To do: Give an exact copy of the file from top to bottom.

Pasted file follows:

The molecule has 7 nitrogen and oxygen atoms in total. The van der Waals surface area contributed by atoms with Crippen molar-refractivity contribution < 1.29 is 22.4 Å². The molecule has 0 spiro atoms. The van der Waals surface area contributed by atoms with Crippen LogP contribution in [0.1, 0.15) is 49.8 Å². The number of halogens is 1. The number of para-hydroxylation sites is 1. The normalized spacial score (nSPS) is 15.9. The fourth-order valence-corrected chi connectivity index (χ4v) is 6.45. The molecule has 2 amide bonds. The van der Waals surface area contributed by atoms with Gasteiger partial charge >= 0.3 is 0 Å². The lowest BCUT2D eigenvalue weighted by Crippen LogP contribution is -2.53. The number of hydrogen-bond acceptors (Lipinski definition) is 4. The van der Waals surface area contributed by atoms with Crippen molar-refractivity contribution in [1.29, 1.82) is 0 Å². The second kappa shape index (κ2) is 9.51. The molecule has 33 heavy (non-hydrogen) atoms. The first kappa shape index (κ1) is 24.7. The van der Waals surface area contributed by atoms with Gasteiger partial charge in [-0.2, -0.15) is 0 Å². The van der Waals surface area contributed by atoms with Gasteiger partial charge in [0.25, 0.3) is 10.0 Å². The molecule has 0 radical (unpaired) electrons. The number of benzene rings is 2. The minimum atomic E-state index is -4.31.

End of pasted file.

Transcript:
The molecule has 7 nitrogen and oxygen atoms in total. The van der Waals surface area contributed by atoms with Crippen molar-refractivity contribution < 1.29 is 22.4 Å². The molecule has 0 spiro atoms. The van der Waals surface area contributed by atoms with Crippen LogP contribution in [0.1, 0.15) is 49.8 Å². The number of halogens is 1. The number of para-hydroxylation sites is 1. The normalized spacial score (nSPS) is 15.9. The fourth-order valence-corrected chi connectivity index (χ4v) is 6.45. The molecule has 2 amide bonds. The van der Waals surface area contributed by atoms with Gasteiger partial charge >= 0.3 is 0 Å². The lowest BCUT2D eigenvalue weighted by Crippen LogP contribution is -2.53. The number of hydrogen-bond acceptors (Lipinski definition) is 4. The van der Waals surface area contributed by atoms with Crippen molar-refractivity contribution in [1.29, 1.82) is 0 Å². The second kappa shape index (κ2) is 9.51. The molecule has 33 heavy (non-hydrogen) atoms. The first kappa shape index (κ1) is 24.7. The van der Waals surface area contributed by atoms with Gasteiger partial charge in [-0.2, -0.15) is 0 Å². The van der Waals surface area contributed by atoms with Gasteiger partial charge in [0.25, 0.3) is 10.0 Å². The molecule has 0 radical (unpaired) electrons. The number of benzene rings is 2. The minimum atomic E-state index is -4.31.